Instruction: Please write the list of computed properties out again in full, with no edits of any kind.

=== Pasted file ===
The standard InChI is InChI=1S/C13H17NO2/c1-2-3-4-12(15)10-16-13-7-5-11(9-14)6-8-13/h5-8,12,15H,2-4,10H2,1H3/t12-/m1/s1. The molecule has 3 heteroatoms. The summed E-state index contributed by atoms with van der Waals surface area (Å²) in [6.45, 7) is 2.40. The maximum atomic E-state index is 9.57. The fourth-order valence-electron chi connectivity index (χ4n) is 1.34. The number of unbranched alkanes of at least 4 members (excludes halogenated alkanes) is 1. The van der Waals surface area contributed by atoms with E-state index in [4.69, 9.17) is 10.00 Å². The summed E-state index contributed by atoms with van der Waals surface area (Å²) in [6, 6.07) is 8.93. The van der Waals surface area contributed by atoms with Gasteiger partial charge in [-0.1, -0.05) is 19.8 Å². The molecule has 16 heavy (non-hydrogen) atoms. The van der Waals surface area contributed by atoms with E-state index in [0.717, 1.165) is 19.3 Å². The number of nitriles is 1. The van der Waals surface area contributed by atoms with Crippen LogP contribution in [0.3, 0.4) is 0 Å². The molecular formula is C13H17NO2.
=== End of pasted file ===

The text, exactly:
The standard InChI is InChI=1S/C13H17NO2/c1-2-3-4-12(15)10-16-13-7-5-11(9-14)6-8-13/h5-8,12,15H,2-4,10H2,1H3/t12-/m1/s1. The molecule has 3 heteroatoms. The summed E-state index contributed by atoms with van der Waals surface area (Å²) in [6.45, 7) is 2.40. The maximum atomic E-state index is 9.57. The fourth-order valence-electron chi connectivity index (χ4n) is 1.34. The number of unbranched alkanes of at least 4 members (excludes halogenated alkanes) is 1. The van der Waals surface area contributed by atoms with E-state index in [4.69, 9.17) is 10.00 Å². The summed E-state index contributed by atoms with van der Waals surface area (Å²) in [6, 6.07) is 8.93. The van der Waals surface area contributed by atoms with Gasteiger partial charge in [-0.1, -0.05) is 19.8 Å². The molecule has 16 heavy (non-hydrogen) atoms. The van der Waals surface area contributed by atoms with E-state index in [0.717, 1.165) is 19.3 Å². The number of nitriles is 1. The van der Waals surface area contributed by atoms with Crippen LogP contribution in [0.3, 0.4) is 0 Å². The molecular formula is C13H17NO2.